Even though COVID-19 deaths have been prominently featured in the headlines since 2020, the pandemic has actually been less deadly for specific age groups than fentanyl-related fatalities. In 2021, there were 41,587 recorded deaths that involved fentanyl overdoses in individuals age 18 to 45. If you look at the same age range and the same time frame, but replace fentanyl overdoses with COVID-19 deaths, the number is just over half that. To make matters worse, the rate of fentanyl-related fatalities is already projected to grow in 2022.
Research is being done by health officials and experts to determine why this is happening, and what could possibly fix the issue. Even if proposed solutions just flattened the curve for death rates, that would still be a win. It seems likely that the pandemic has actually played a part in the problem, mainly because it shut down community support systems, as well as isolating people from their friends and family. Many people probably turned to drugs because they felt like there were no other options, or to deal with the pressure of living through a global pandemic. However, using illicit substances doesn’t typically result in such high rates of overdose fatalities, like what we’ve seen in the last couple of years; the question is, what makes this time different?
How fentanyl has shaped the opioid epidemic’s fourth wave
The previous three waves of the U.S. opioid epidemic had their own unique characteristics, but one thing they had in common was the way the overdoses happened – they tended to involve individual drugs, not two or more drugs at once. This current wave, on the other hand, doesn’t just involve combinations of drugs; fentanyl is the common factor linking many overdose deaths. Of the 100,000+ overdose deaths in 2021, the CDC estimates that more than 50% of them involved fentanyl.
What measures are being taken against the opioid epidemic?
The main problem right now is that we know about various solutions that have been proven to reduce opioid-related overdose deaths, but they’ve failed to garner the necessary support. Why? Because key politicians are more concerned about keeping voters happy than working towards funding for crucial programs.
For example, some programs provide free test strips that detect fentanyl, as well as clean needles. This has not only reduced overdose deaths, but it’s also reduced the transmission of various diseases that can be spread by sharing needles. Many people see this as “supporting drug use”, however, so politicians often shy away from overtly supporting legislation that would provide funding for these types of programs.
What to know about fentanyl
Why is fentanyl so common – and so deadly? Here’s a quick overview of the drug.
- It didn’t used to be known as an illicit drug; its original use was as a painkiller. Addiction became common because of how often it was prescribed, so now it’s kept as a last-resort painkiller for patients who need something stronger than morphine.
- Fentanyl is about 5,000% more powerful than heroin, and 10,000% more powerful than morphine.
- Fake prescription pills (which are commonly sold on social media platforms as well as on the streets) are often compounded using fentanyl, among other things.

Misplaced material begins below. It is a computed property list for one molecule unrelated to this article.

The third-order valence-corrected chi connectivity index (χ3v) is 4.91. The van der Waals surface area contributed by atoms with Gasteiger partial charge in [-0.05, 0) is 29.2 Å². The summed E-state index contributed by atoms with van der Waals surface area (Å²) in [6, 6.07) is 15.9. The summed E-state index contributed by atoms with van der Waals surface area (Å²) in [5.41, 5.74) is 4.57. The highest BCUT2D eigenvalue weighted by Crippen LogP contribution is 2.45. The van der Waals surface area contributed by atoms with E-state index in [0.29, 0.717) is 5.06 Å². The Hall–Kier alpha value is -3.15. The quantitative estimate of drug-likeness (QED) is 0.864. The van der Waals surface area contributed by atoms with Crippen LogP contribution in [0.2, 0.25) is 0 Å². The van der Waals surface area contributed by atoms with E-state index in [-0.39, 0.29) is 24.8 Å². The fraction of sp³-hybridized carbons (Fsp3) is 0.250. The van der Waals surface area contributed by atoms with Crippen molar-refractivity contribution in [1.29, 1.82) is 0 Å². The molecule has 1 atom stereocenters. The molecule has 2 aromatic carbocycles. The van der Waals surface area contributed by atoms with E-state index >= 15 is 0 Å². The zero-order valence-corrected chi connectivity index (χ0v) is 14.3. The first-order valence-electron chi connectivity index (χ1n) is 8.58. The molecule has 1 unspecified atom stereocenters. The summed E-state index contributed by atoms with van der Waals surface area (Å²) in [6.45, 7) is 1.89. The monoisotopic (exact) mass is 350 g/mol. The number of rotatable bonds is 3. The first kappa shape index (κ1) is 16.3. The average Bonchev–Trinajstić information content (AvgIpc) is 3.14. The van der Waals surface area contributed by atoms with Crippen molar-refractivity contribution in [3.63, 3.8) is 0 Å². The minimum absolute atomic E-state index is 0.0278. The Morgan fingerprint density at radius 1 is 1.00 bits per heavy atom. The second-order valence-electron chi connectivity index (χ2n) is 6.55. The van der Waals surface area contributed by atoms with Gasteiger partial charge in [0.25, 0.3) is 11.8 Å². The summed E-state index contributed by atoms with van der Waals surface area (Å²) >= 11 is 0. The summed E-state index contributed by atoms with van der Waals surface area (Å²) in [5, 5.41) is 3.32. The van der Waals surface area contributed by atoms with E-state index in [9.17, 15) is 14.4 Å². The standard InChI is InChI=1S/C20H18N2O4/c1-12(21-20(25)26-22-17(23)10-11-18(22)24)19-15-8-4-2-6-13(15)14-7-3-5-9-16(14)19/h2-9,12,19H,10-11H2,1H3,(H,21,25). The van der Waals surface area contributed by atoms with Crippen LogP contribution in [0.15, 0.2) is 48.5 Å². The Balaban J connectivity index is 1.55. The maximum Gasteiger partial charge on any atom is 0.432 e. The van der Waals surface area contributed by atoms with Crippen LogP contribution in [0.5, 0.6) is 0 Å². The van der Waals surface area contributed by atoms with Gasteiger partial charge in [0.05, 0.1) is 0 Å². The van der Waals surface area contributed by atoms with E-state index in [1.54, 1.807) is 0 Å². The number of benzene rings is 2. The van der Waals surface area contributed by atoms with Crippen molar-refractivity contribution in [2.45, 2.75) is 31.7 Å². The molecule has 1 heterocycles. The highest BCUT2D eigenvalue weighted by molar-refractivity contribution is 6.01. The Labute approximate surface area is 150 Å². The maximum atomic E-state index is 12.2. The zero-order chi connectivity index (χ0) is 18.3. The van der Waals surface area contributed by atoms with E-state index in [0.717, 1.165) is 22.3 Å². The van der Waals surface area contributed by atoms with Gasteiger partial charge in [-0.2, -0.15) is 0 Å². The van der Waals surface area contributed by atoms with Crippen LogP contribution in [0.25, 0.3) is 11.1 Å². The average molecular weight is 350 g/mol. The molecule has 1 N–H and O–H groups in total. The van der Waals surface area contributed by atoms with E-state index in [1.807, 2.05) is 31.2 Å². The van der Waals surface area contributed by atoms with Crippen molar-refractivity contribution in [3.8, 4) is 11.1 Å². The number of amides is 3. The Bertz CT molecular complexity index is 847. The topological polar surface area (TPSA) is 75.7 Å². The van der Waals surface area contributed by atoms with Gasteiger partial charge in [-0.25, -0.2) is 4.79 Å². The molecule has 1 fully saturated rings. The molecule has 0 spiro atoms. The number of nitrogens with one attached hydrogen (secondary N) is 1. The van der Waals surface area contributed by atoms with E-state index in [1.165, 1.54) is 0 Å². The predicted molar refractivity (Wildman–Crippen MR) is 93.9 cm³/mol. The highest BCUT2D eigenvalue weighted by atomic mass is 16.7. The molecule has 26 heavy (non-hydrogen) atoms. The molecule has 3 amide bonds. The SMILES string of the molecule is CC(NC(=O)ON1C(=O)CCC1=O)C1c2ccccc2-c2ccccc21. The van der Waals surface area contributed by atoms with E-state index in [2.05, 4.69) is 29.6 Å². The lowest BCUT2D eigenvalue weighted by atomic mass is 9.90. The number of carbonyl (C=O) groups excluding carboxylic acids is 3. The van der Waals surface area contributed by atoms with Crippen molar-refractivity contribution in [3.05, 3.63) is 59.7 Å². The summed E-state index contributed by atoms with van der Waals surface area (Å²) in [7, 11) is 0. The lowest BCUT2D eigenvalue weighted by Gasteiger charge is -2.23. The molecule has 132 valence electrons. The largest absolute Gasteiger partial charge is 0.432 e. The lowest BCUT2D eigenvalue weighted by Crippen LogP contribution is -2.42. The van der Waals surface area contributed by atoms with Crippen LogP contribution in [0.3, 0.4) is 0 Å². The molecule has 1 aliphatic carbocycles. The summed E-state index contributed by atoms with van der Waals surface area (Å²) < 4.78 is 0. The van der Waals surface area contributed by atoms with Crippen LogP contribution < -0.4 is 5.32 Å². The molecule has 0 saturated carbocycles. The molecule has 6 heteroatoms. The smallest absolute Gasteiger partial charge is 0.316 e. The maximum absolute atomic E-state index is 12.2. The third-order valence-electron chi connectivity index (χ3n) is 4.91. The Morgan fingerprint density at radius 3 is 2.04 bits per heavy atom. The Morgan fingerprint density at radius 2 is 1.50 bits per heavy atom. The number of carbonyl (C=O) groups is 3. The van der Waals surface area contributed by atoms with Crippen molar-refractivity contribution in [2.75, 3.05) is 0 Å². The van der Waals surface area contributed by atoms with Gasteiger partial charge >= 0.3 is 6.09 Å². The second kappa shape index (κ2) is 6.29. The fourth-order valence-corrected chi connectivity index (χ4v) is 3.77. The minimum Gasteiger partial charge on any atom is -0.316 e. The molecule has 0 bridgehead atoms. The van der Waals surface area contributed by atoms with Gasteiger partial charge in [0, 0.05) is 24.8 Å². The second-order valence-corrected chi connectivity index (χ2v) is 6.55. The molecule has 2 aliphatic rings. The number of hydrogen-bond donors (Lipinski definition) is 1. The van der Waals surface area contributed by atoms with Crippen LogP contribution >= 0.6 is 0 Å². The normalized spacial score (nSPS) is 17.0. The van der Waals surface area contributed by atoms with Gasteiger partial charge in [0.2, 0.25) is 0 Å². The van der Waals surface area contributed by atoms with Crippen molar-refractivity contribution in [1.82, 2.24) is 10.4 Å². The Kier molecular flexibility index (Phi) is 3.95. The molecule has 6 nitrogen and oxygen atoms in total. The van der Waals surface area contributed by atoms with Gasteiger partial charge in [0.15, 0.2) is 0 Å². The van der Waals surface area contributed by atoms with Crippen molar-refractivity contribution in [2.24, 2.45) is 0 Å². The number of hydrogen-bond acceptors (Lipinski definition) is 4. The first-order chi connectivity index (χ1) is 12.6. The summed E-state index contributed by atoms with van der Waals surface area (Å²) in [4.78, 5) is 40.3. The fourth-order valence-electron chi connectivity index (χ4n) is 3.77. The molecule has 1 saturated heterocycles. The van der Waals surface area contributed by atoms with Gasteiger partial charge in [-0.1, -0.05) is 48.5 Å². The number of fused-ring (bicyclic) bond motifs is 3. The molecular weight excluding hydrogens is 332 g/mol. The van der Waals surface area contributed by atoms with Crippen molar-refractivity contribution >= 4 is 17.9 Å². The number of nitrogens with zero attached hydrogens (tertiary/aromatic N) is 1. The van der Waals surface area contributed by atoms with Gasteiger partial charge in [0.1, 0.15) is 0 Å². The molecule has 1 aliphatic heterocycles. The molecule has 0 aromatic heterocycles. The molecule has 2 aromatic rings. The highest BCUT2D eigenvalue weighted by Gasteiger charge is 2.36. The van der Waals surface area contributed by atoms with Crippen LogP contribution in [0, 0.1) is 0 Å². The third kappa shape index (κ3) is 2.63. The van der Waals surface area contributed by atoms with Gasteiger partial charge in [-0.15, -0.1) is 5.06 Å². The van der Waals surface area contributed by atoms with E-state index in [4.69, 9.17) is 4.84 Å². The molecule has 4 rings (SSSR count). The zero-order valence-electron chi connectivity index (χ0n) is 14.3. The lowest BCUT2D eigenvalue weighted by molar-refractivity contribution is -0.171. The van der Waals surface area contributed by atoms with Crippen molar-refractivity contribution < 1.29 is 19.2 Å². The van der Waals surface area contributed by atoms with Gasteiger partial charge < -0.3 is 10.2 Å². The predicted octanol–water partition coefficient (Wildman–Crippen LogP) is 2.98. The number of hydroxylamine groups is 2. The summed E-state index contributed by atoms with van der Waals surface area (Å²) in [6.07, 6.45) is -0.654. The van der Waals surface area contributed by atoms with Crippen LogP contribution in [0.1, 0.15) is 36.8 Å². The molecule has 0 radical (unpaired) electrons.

- It’s possible for someone to fatally overdose on just 2 milligrams of fentanyl.
Why are more people using fentanyl?
In some cases, people use the drug because it’s cheap and easy to obtain. In many instances, though, drug users don’t even know they’re consuming fentanyl; they think they’re taking something else, when it’s actually been either contaminated or cut with fentanyl.
It seems like fentanyl first gained a major foothold in the U.S. as an illicit substance when supply lines for other drugs (such as cocaine) were cut or reduced a few years ago. Manufacturers turned to fentanyl because it was easy to make and much cheaper than other opioids; plus, users only needed a fraction of what they’d have to take of other drugs. Unfortunately, suppliers often don’t tell users that what they’re selling contains fentanyl, so people end up unknowingly using this extremely potent drug as if it’s something much less powerful. This is definitely where a lot of the overdose deaths are coming from; people are dying because they have no idea what they’re consuming.
Another manufacturer-related problem is that fentanyl in its powdered form can’t just be stirred in with other powders; this creates “hot spots”, a nickname for chunks of fentanyl that haven’t been thoroughly mixed in. It must be dissolved in a liquid agent first, then dried and ground into a powder for a second time. This is a time-consuming process, though, and manufacturers sometimes skip it in order to save money on production costs. Even if users know they’re taking something that contains fentanyl, a hot spot could negate even the most carefully calculated dose.
There are many ways to address addiction, whether it’s for yourself or for someone close to you. Here are a few ways you could get started:
- Amethyst Recovery Center – As an addiction recovery center, they provide more than just services for people who are personally addicted. There are also online resources, guides for anyone who’s trying to help a loved one recover from addiction. And a round-the-clock helpline.
- Opiate Addiction & Treatment Resource – This website has up-to-date information regarding dependence, addiction, and opioids. Plus helpful information for various treatment methods.
- Find Addiction Rehabs – Visit this site to read the stories of people who are in recovery from addiction. And to check out a list of treatment centers.
The current opioid epidemic is presenting us with challenges that we’ve never dealt with before. But with the right combination of local support networks and government funding. Maybe we can reduce opioid-related deaths in the coming years.